SKU 715071

Celler Vall Llach Priorat Embruix

Celler Vall Llach - Cataluna - Spain - Priorat

Professional Wine Reviews for Celler Vall Llach Priorat Embruix

Rated 88 by Robert Parker
The 2011 Embruix de Vall Llach is a blend of Carinena (28%), Garnacha (23%), Merlot (17%), Cabernet Sauvignon (18%) and Syrah(14%) and feels surprisingly fresher than the rest of the reds despite 2011 being a much warmer vintage than 2010, with a serious, dark nose of shoe polish, peat, nutmeg and ripe dark plums with some chemical character (diesel? Mineral?) and hints of flowers, Mediterranean herbs and spices. The palate is full-bodied, with ripe, balsamic flavors and plenty of tannin. The younger sibling is already a big wine. Drink 2014-2018.
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12 Bottle
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750ml
88 Robert Parker

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Additional Information on Celler Vall Llach Priorat Embruix

Winery: Celler Vall Llach

Region: Cataluna

As one of the most important wine regions in Spain, and indeed in Europe, Catalunya has been producing fine wines for an astonishing length of time. Indeed, there is much archaeological evidence to suggest that grapevines were being cultivated in ancient Catalan vineyards in pre-Roman times, and possibly even before the Pheonician traders first set out to plant vines in many western European countries. Whilst Catalunya is possibly best known for its famous sparkling Cava wines, the two hundred or so wineries in the region actually produce a wide range of red and white still wines, made from plenty of different imported and native grape varietals. As such, Catalunya is a fascinating region for any wine lover, with plenty of enticing, quintessentially Spanish flavors and aromas to discover.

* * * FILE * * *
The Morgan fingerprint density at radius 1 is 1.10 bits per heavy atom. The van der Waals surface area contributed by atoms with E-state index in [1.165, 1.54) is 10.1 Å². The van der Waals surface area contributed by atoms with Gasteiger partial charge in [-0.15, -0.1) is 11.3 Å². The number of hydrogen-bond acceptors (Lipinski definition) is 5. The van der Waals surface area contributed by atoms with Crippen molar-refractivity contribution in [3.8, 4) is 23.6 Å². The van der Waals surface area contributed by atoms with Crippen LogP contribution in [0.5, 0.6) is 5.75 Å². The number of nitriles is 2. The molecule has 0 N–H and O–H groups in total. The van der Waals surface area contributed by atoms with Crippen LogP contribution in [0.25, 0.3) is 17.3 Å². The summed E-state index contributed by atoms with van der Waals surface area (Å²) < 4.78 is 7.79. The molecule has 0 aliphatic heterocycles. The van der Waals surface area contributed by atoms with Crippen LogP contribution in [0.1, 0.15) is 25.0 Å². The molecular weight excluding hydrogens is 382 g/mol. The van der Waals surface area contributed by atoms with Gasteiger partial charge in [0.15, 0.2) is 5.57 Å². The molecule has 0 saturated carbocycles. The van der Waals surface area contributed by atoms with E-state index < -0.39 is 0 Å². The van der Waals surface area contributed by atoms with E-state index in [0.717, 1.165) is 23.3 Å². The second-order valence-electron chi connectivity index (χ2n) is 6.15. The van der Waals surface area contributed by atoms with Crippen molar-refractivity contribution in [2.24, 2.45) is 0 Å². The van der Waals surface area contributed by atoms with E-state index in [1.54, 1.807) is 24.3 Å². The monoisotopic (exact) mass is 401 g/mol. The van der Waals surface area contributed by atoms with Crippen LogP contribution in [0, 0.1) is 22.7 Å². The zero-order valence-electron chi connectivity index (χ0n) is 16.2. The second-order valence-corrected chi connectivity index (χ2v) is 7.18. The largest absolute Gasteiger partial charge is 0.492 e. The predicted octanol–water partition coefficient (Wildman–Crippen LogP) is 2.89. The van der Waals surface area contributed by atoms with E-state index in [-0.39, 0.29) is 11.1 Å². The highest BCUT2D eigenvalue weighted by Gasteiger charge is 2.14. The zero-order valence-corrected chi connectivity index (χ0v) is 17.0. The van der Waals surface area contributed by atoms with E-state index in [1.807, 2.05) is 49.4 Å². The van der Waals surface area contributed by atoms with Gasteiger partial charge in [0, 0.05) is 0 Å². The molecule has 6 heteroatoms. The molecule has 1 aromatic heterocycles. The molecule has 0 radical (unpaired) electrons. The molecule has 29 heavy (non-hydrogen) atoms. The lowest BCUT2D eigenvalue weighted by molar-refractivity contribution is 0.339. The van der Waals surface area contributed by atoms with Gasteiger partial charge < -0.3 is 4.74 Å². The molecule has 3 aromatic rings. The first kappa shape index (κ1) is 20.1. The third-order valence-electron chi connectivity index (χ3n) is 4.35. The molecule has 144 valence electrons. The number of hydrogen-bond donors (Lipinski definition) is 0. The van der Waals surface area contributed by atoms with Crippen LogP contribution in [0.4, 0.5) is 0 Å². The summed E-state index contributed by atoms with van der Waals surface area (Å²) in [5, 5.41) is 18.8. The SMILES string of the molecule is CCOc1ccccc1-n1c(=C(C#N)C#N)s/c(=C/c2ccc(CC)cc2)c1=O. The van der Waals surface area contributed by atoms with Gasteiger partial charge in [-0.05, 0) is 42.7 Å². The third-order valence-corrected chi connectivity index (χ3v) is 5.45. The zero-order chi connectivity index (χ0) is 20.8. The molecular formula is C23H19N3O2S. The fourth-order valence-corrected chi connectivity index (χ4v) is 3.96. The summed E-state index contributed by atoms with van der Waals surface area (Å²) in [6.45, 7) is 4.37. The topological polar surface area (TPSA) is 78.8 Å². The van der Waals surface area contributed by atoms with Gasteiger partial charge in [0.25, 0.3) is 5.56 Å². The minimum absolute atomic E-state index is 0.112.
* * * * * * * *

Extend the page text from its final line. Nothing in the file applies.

Country: Spain

Spanish wines are renowned world-wide for carrying all the passion and character of the Spanish culture within them. Any lover of Spanish wine would undoubtedly be able to confirm this notion, as the variety and range of flavors and aromas coming from the high end of Spanish produce is truly impressive, and continues to delight and fascinate both newcomers and the more experienced. Spain benefits massively from an ideal climate for wine production and vine cultivation, with its long, scorching hot summers and far reaching oceanic breezes working perfectly with the native and imported grape varietals, which thrive on the mineral rich soils that cover much of the country. With centuries of knowledge, and generations of expertise under their belts, Spanish wineries continue to focus on raising the quality of their nation's wines, helped along the way by relatively new laws and regulations regarding regional excellence and representativeness.